This is Mauna Loa rising up above Saddle road. Behind us is Mauna Keau. You can see how slight the climb angle is of this MASSIVE mountain of lava. And you get a small sense of how HUGE this island is, that these two gigantic volcano's pretty much made up most of the island. The climb is so gentle as you descend thru the clouds that you have no idea how much mountain is above you (as you almost NEVER see the summits from below the perpetual cloud layer). We are probably at about 8000 feet where this photo was taken.
 And this is Mauna Keau. 

Notice that it is shaped very differently from it's big sister though. MK is world-famous for the observatories on it's summit. Our last trip to the island my brother in law John and I took a stargazing tour where they picked us up in Kona and drove us to the tippy-top for sunset. We got to stand on an overlook and wave our arms, casting the largest shadows we will most likely ever cast. You could clearly see your HUGE arm waving on top of the clouds miles and miles away, stretching into forever. As the sun set it got cold quite quickly, and we all jumped into the van and he drove us down to about 9000 feet (just above the clouds) where he setup an amazing 9" reflecting telescope, and then proceeded to amaze us with the stellar sights (and hot chocolate and snacks too). If you are ever in the Big Island I'd highly recommend this was fabulous! After the tour he drops everybody off at their respective pick-up-points (ours was in Kona, just a short drive from the timeshare). If you click on this picture, you might be able to see a tiny bit of the road as it crosses just to the right of the middle of the a small depression with the highest spot to it's left. You can't quite see the multiple observatories from this angle, but there are times as you drive the Saddle Road you can see sunlight glinting off the shiny HUGE domes. Mauna Keau is reputed to be one of the best stargazing spots in the world, as it's above something like 95% of the moisture and such that is in the air, and also as the Big Island has very strict 'light' rules (as in: no upward emanating light is allowed...all streetlights must have hoods on them, stuff like that). So there is almost NO light pollution up there.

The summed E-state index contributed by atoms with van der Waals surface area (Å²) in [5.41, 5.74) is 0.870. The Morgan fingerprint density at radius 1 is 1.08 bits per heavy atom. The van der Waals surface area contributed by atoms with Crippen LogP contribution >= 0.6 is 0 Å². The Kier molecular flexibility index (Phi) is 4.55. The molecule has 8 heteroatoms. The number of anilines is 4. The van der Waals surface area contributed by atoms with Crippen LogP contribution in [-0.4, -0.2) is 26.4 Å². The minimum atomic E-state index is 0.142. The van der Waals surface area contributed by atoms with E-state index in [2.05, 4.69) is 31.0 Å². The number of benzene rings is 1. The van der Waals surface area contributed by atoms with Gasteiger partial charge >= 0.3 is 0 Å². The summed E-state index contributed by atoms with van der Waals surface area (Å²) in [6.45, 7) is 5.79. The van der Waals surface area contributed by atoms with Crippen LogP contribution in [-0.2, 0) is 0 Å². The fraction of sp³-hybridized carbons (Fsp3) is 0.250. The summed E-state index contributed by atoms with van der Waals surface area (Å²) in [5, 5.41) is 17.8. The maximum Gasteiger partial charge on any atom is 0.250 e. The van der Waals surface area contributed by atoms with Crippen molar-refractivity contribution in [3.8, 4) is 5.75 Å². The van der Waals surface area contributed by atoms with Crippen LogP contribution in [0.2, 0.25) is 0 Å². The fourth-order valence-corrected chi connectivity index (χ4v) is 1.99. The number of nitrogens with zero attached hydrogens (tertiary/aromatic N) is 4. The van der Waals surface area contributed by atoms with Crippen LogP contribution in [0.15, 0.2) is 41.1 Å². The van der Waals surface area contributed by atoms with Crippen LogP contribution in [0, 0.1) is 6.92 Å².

I don't have any further pictures worthy of posting from this trip. We were flying out the next morning (Saturday) and this was pretty much the final hurrah. As always I'll surely miss Kona and the Big Island. This trip was quite relaxing as we didn't spend TOO much time behind the windshield, or running ourselves ragged doing thing after thing. Mostly we just enjoyed being in Hawaii again, wearing shorts, T-shirts and flip flops all the time. And eating some tasty foods and lots of tasty beers. All in all, not a bad vacation. John was a real trooper with his newly broken arm, and we were very glad he was able to come after all. I know he was quite sad that it's actually QUITE hard to do dollar-bill origami with only one hand (one of our past-times we enjoy when sitting around drinking beer, eating poke and other snacks and just chilling at the timeshare on the lani). I however managed to mostly decode the very difficult to understand instructions and made a PAIR of flip-flops (using 1 dollar bills). John bought the book of instructions years ago on our first trip here, and he brings it each time. I also made some kind of a 'fat star' thing. Years back I made a Hawaiian shirt, a gecko and a turtle. Jeannie keeps them all in her secretary on display, reminding us of the fun times we had together.